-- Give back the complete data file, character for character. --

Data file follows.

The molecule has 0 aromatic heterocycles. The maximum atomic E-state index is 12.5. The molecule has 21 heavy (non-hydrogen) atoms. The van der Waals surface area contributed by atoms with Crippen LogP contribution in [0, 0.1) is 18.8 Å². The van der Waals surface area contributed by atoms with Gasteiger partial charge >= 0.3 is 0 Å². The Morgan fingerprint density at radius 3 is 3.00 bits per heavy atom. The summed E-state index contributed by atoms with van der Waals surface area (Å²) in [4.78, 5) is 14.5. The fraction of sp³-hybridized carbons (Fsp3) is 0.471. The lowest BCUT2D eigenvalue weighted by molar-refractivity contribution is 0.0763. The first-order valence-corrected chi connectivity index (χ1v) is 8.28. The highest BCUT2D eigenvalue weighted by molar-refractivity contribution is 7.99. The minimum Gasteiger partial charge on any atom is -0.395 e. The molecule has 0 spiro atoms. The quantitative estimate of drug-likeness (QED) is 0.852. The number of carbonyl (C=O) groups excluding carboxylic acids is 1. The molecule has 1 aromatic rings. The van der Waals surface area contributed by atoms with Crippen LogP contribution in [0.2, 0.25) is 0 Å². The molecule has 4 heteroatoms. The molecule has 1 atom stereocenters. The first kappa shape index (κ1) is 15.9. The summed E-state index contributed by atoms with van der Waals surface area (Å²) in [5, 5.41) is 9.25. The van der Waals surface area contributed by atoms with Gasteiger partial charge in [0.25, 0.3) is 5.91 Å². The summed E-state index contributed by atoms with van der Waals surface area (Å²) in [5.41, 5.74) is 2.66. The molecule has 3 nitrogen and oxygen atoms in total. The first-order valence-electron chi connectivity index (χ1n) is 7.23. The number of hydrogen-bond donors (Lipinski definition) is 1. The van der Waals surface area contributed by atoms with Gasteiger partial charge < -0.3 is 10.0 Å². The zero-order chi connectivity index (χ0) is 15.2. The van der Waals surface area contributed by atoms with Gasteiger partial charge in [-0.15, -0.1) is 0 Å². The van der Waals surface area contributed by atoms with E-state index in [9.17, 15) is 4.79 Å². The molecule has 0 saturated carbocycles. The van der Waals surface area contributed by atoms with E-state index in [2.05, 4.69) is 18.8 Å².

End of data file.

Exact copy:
The molecule has 0 aromatic heterocycles. The maximum atomic E-state index is 12.5. The molecule has 21 heavy (non-hydrogen) atoms. The van der Waals surface area contributed by atoms with Crippen LogP contribution in [0, 0.1) is 18.8 Å². The van der Waals surface area contributed by atoms with Gasteiger partial charge >= 0.3 is 0 Å². The Morgan fingerprint density at radius 3 is 3.00 bits per heavy atom. The summed E-state index contributed by atoms with van der Waals surface area (Å²) in [4.78, 5) is 14.5. The fraction of sp³-hybridized carbons (Fsp3) is 0.471. The lowest BCUT2D eigenvalue weighted by molar-refractivity contribution is 0.0763. The first-order valence-corrected chi connectivity index (χ1v) is 8.28. The highest BCUT2D eigenvalue weighted by molar-refractivity contribution is 7.99. The minimum Gasteiger partial charge on any atom is -0.395 e. The molecule has 0 spiro atoms. The quantitative estimate of drug-likeness (QED) is 0.852. The number of carbonyl (C=O) groups excluding carboxylic acids is 1. The molecule has 1 aromatic rings. The van der Waals surface area contributed by atoms with Crippen LogP contribution in [0.2, 0.25) is 0 Å². The molecule has 4 heteroatoms. The molecule has 1 atom stereocenters. The first kappa shape index (κ1) is 15.9. The summed E-state index contributed by atoms with van der Waals surface area (Å²) in [5, 5.41) is 9.25. The van der Waals surface area contributed by atoms with Gasteiger partial charge in [0.25, 0.3) is 5.91 Å². The summed E-state index contributed by atoms with van der Waals surface area (Å²) in [5.41, 5.74) is 2.66. The molecule has 3 nitrogen and oxygen atoms in total. The first-order valence-electron chi connectivity index (χ1n) is 7.23. The number of hydrogen-bond donors (Lipinski definition) is 1. The van der Waals surface area contributed by atoms with Gasteiger partial charge < -0.3 is 10.0 Å². The zero-order chi connectivity index (χ0) is 15.2. The van der Waals surface area contributed by atoms with Gasteiger partial charge in [-0.15, -0.1) is 0 Å². The van der Waals surface area contributed by atoms with E-state index in [9.17, 15) is 4.79 Å². The molecule has 0 saturated carbocycles. The van der Waals surface area contributed by atoms with E-state index in [2.05, 4.69) is 18.8 Å².